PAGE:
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Preventing Sexual Abuse by Coaches: Advice for Parents

How Widespread the Problem Unclear; How and Why Abuse Occurs is Not

Sexual abuse in swimming

Sexual abuse of athletes has been in the news recently in the wake of claims by Deena Deardurff Schmidt, an Olympic swimming gold medalist at the 1972 Olympic Games in Munich, that between the ages 11 and 15 she was repeatedly molested by her swim coach. Young Female Butterfly Swimmer

Schmidt said she did not tell anyone at the time for fear it would hurt her swimming career, only told her parents at age 17, and, up to recently, had only shared the information with a few coaches and close friends.

When she reported the sexual abuse to USA Swimming in the late 1980s, Schmidt claims she was told that she could not lodge a formal complaint because she was no longer an active athlete and would have to find another coach to corroborate her claim.

In 2005, Schmidt says, she was contacted by a top official at USA Swimming when her coach was being considered for induction in the International Swimming Hall of Fame. She again reported the abuse, but her allegations were not investigated,

Competitive swimming: a culture condoning abuse?

Schmidt's revelations came at a news conference a day after attorneys filed an amended complaint in a lawsuit in California, originally brought in 2009 by a teenage girl alleging molestation by her former San Jose Aquatics swim coach, Andrew King, San Jose Aquatics, Pacific Swimming, and USA Swimming. King was sentenced in January 2010 to 40 years in prison after pleading no contest to 20 charges of molestation.

The amended suit claims the existence of a culture in competitive swimming of condoning inappropriate relationships between coaches and young female swimmers, and that a woefully inadequate background check policy fosters sexual molestation in youth swimming. The suit seeks unspecified damages as well as changes in hiring practices to include reference checks and public searches.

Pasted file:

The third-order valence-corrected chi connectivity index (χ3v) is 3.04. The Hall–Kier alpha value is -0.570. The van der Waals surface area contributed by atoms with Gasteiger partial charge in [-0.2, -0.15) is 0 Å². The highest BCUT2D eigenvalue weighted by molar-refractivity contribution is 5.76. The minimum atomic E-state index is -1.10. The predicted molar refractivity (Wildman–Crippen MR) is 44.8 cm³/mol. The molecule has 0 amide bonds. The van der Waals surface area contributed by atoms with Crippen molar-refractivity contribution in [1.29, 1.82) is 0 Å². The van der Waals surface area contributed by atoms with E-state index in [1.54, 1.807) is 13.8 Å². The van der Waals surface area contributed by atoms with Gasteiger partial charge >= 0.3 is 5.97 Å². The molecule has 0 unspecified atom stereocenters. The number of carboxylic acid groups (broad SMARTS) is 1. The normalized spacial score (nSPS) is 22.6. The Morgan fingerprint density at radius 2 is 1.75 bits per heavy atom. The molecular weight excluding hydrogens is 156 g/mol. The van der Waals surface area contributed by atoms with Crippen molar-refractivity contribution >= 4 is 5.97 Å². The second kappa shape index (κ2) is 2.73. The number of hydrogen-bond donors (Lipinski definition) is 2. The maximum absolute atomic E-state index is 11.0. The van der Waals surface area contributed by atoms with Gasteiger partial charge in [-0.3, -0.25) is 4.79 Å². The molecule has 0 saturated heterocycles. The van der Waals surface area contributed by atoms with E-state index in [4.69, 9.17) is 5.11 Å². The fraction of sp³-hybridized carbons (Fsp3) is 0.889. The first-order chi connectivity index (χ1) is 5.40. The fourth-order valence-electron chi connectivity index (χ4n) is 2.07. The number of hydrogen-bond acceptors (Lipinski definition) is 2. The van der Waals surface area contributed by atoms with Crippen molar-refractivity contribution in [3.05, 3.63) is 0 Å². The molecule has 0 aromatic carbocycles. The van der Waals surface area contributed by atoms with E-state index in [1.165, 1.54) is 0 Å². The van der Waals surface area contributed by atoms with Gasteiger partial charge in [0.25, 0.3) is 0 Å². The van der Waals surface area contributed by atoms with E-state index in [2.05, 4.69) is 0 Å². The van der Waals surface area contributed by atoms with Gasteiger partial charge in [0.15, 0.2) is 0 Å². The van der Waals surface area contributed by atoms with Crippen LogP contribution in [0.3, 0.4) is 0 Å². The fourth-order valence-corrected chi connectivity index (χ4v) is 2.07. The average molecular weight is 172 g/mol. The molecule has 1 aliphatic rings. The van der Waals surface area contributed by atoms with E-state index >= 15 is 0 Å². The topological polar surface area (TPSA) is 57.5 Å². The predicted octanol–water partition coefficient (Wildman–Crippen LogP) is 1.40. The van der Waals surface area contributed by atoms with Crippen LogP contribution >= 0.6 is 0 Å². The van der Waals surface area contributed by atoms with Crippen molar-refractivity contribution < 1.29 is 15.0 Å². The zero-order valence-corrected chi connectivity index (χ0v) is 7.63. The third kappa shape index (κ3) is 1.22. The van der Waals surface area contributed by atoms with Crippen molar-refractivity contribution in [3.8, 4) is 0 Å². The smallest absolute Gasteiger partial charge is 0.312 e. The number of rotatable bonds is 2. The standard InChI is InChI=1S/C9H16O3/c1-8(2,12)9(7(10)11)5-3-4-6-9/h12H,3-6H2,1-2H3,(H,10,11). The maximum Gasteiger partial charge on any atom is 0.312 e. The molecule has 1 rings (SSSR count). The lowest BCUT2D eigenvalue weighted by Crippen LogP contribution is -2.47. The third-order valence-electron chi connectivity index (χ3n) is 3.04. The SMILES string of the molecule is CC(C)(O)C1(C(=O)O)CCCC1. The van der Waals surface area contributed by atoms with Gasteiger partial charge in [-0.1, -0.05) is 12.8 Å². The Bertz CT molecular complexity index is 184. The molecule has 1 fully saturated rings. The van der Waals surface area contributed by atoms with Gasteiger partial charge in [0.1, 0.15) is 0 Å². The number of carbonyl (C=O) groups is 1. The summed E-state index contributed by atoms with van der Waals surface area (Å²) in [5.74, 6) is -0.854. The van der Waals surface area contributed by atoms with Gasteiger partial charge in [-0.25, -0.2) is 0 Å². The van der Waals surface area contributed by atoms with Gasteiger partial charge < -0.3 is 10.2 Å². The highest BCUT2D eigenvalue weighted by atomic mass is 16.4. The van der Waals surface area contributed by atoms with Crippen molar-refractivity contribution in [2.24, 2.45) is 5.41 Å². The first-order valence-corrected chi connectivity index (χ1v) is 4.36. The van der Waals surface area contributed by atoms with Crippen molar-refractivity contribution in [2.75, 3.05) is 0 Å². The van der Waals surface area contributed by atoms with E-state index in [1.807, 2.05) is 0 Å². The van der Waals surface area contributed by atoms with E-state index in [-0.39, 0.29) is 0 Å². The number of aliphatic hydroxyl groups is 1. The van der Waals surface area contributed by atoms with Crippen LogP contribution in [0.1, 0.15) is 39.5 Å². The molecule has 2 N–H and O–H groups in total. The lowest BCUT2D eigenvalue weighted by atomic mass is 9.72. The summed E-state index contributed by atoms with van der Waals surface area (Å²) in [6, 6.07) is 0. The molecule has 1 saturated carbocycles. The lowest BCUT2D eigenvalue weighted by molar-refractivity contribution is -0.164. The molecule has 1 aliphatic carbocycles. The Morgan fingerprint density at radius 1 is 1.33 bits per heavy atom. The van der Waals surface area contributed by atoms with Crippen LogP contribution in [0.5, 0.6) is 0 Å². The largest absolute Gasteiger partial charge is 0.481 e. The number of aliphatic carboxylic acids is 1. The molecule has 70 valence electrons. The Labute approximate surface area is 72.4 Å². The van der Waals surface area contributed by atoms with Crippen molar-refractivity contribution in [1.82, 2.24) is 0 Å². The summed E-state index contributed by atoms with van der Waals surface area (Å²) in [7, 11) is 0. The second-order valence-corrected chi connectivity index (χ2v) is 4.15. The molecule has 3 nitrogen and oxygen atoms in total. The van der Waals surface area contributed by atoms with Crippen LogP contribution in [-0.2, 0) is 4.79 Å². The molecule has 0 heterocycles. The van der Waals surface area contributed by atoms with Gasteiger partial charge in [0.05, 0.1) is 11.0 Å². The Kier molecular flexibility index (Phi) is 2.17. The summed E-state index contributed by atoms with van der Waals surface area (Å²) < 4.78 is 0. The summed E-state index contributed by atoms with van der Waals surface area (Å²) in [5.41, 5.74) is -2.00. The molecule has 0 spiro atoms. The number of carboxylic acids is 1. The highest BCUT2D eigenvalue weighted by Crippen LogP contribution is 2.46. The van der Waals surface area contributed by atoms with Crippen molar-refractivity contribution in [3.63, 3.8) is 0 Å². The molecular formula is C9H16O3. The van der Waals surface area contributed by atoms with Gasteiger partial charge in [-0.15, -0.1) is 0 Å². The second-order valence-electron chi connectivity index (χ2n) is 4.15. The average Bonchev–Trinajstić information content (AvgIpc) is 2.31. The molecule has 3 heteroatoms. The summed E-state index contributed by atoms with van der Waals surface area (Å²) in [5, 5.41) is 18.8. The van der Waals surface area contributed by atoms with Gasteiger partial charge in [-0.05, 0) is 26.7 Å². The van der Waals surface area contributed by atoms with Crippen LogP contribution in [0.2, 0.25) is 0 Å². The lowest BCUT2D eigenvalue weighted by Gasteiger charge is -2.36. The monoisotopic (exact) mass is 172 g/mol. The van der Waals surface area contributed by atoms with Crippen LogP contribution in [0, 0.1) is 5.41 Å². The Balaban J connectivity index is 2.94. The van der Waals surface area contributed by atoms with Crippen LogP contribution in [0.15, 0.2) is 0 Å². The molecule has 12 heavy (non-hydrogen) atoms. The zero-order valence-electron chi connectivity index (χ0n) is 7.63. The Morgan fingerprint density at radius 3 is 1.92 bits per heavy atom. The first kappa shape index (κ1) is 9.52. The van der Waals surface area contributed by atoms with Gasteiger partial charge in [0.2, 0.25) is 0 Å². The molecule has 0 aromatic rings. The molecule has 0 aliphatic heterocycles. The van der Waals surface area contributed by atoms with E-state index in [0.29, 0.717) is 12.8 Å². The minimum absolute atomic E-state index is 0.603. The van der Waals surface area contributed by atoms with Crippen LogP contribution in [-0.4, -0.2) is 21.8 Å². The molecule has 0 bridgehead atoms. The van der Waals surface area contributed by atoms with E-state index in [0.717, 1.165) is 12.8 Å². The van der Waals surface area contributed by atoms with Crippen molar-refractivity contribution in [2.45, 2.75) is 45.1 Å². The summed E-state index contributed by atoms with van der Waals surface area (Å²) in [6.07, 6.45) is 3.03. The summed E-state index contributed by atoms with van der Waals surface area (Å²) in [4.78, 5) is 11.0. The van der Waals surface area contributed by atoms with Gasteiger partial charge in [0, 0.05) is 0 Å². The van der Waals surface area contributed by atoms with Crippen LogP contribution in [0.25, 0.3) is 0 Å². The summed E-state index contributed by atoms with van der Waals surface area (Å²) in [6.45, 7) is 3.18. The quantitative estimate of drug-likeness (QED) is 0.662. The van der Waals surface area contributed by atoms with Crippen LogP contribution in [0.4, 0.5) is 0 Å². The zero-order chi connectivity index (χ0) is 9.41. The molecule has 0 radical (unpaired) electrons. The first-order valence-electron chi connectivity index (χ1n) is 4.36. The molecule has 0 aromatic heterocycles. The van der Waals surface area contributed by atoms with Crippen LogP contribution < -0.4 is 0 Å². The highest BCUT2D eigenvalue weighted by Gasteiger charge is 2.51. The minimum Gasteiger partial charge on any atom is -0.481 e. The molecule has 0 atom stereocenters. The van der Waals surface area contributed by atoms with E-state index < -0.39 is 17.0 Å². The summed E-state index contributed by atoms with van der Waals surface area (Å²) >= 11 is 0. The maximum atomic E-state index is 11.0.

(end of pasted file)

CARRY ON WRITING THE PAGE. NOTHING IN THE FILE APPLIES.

Public outrage over the charges has been fueled by the recent admission by USA Swimming that 36 coaches over a ten-year period have been banned for life for sexually abusing swimmers has drawn outrage among the public.

How and why does sexual abuse occur in youth sports?

Reliable statistics on the incidence of sexual abuse by coaches in youth sports are hard to come by, according to Celia Brackenridge, Director of the Centre for Youth Sport and Athlete Welfare at Brunel University in London and a leader in sports abuse research.

The how and why of sexual abuse by coaches, however, are well-known:

  • Coaches have a great deal of power over athletes as they strive to achieve their goals.
  • Coaches and athletes are often in close physical proximity
  • Normal boundaries that exist with non-family members can erode with the intimate coach relationship, sometimes evolving into a surrogate parent relationship.
  • A lack of oversight during travel competitions (According to Brackenridge, abuse is more than twice as likely to happen on team trips).

Preventing sexual abuse

  • Become educated. Read materials about sexual abuse and harassment on this site.  Other organizations with good information on the subject include the Womens' Sports Foundation, the Australian Sports Commission, and the National Coaching Foundation (UK).